The Hermitage: from the shelter of a hermit from one of the best museums in the world

The Hermitage: from the shelter of a hermit from one of the best museums in the world

165 years ago, a collection of masterpieces assembled by the Russian emperors, was opened to the public.

17 Feb 1852 in St. Petersburg, the Hermitage collection, which over the past nearly one hundred years of collecting Russian emperors, was opened to the public. By the beginning of XXI century this Museum, whose name actually translates from French as “secluded area”, entered the top twenty most visited in the world, and its extensive collection is housed in a complex of five buildings.

Izvestia recalled the major milestones in the history of one of Russia’s most important museums.

Who and how collected the Hermitage collection

The basis of the future of the exhibition included the paintings acquired in the middle of the XVIII century the Russian Empress Catherine II . Then by order of the Empress in Paris, was purchased a collection of paintings by Dutch and Flemish masters.

Masterpieces of painting are situated in a secluded wing of the Palace, which bore the name “the Hermitage” — it is inherited move and the future of the Imperial Hermitage, which, however, is already difficult to call a secluded area or the shelter of a hermit.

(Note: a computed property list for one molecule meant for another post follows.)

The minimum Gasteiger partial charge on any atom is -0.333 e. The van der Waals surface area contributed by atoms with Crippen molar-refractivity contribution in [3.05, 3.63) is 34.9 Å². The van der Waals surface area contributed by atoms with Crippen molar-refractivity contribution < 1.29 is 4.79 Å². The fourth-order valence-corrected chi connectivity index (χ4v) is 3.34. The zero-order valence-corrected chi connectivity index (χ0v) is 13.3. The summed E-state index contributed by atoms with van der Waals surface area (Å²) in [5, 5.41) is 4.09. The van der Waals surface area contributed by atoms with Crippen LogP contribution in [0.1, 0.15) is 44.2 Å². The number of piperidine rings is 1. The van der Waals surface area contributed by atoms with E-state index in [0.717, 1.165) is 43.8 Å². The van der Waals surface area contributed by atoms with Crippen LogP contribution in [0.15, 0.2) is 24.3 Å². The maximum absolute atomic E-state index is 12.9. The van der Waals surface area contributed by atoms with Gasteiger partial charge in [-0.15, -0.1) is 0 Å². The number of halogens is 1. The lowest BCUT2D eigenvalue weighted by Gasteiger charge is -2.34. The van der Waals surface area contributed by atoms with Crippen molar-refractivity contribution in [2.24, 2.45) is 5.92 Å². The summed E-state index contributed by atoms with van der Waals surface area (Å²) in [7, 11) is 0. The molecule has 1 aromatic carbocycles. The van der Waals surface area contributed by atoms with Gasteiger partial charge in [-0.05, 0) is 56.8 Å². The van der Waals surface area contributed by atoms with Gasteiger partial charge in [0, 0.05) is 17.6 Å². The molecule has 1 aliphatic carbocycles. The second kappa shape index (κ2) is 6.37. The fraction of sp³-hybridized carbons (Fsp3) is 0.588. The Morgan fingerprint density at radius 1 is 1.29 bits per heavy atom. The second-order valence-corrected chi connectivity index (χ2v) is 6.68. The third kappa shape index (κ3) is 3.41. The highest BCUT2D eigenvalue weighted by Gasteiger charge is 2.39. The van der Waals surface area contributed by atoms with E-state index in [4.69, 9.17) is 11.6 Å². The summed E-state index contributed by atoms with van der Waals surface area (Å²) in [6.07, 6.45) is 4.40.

Later, ambassadors and Trustees of Catherine II on behalf of the Empress continued to buy the best works in Western Europe — so in the collection were paintings by Titian, Raphael and van Dyck. However, the Empress, buying masterpieces on their own money, Radel about the prestige of power, so she wanted to show the Western world that the Empire has money to buy art that other Western countries can not afford.

Her business will continue to Nicholas I, who, in fact, will open the collection to the public, and then his son Alexander II. However, of the 228 paintings, under Catherine II laid the Foundation of the Hermitage, to the present day preserved only about one hundred.

In the image gallery

The collection quickly grew so that no longer fit within the wing. In 1764 Catherine II planned the construction of the Small Hermitage, but I was quickly convinced that he will not be able to accommodate all the exhibits. And 1771-m began the construction of the building of the Big Hermitage on the promenade des Anglais.

In 1837 Nicholas I used the fire damaged standing next to the Winter Palace, and in the reconstruction of the Palace complex began construction of a New Hermitage, designed solely for cultural purposes.